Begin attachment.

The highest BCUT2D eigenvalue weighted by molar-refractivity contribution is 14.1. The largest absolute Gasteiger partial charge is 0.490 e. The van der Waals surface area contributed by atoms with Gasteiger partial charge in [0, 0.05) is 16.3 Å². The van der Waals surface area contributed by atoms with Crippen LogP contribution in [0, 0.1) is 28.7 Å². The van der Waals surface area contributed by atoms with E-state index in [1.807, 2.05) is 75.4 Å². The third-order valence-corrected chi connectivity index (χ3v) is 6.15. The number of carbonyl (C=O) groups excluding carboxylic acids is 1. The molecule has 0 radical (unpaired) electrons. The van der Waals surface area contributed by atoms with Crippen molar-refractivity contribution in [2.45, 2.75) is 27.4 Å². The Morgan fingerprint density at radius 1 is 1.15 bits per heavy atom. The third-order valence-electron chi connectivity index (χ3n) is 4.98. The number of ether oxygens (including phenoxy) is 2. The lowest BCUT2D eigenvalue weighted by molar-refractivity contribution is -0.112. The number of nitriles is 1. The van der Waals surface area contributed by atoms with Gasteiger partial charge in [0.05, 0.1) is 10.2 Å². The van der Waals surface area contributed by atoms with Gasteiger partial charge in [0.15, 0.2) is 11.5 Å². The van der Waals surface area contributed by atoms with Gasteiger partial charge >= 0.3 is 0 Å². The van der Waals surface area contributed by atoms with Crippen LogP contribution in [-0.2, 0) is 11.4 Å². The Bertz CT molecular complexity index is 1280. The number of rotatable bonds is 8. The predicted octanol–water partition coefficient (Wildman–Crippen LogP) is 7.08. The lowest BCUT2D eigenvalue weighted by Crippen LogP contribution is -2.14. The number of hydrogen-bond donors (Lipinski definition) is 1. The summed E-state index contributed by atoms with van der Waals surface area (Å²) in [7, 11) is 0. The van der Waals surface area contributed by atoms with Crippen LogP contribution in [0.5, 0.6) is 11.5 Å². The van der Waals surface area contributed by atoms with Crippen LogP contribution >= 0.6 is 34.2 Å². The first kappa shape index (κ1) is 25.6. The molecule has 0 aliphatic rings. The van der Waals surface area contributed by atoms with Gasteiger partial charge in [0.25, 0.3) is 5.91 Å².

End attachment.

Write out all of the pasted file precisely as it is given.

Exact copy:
The highest BCUT2D eigenvalue weighted by molar-refractivity contribution is 14.1. The largest absolute Gasteiger partial charge is 0.490 e. The van der Waals surface area contributed by atoms with Gasteiger partial charge in [0, 0.05) is 16.3 Å². The van der Waals surface area contributed by atoms with Crippen LogP contribution in [0, 0.1) is 28.7 Å². The van der Waals surface area contributed by atoms with E-state index in [1.807, 2.05) is 75.4 Å². The third-order valence-corrected chi connectivity index (χ3v) is 6.15. The number of carbonyl (C=O) groups excluding carboxylic acids is 1. The molecule has 0 radical (unpaired) electrons. The van der Waals surface area contributed by atoms with Crippen molar-refractivity contribution in [2.45, 2.75) is 27.4 Å². The Morgan fingerprint density at radius 1 is 1.15 bits per heavy atom. The third-order valence-electron chi connectivity index (χ3n) is 4.98. The number of ether oxygens (including phenoxy) is 2. The lowest BCUT2D eigenvalue weighted by molar-refractivity contribution is -0.112. The number of nitriles is 1. The van der Waals surface area contributed by atoms with Gasteiger partial charge in [0.05, 0.1) is 10.2 Å². The van der Waals surface area contributed by atoms with Gasteiger partial charge in [0.15, 0.2) is 11.5 Å². The van der Waals surface area contributed by atoms with Gasteiger partial charge >= 0.3 is 0 Å². The van der Waals surface area contributed by atoms with Crippen LogP contribution in [-0.2, 0) is 11.4 Å². The Bertz CT molecular complexity index is 1280. The number of rotatable bonds is 8. The predicted octanol–water partition coefficient (Wildman–Crippen LogP) is 7.08. The lowest BCUT2D eigenvalue weighted by Crippen LogP contribution is -2.14. The number of hydrogen-bond donors (Lipinski definition) is 1. The summed E-state index contributed by atoms with van der Waals surface area (Å²) in [7, 11) is 0. The van der Waals surface area contributed by atoms with Crippen LogP contribution in [0.5, 0.6) is 11.5 Å². The van der Waals surface area contributed by atoms with Crippen LogP contribution >= 0.6 is 34.2 Å². The first kappa shape index (κ1) is 25.6. The molecule has 0 aliphatic rings. The van der Waals surface area contributed by atoms with Gasteiger partial charge in [0.25, 0.3) is 5.91 Å².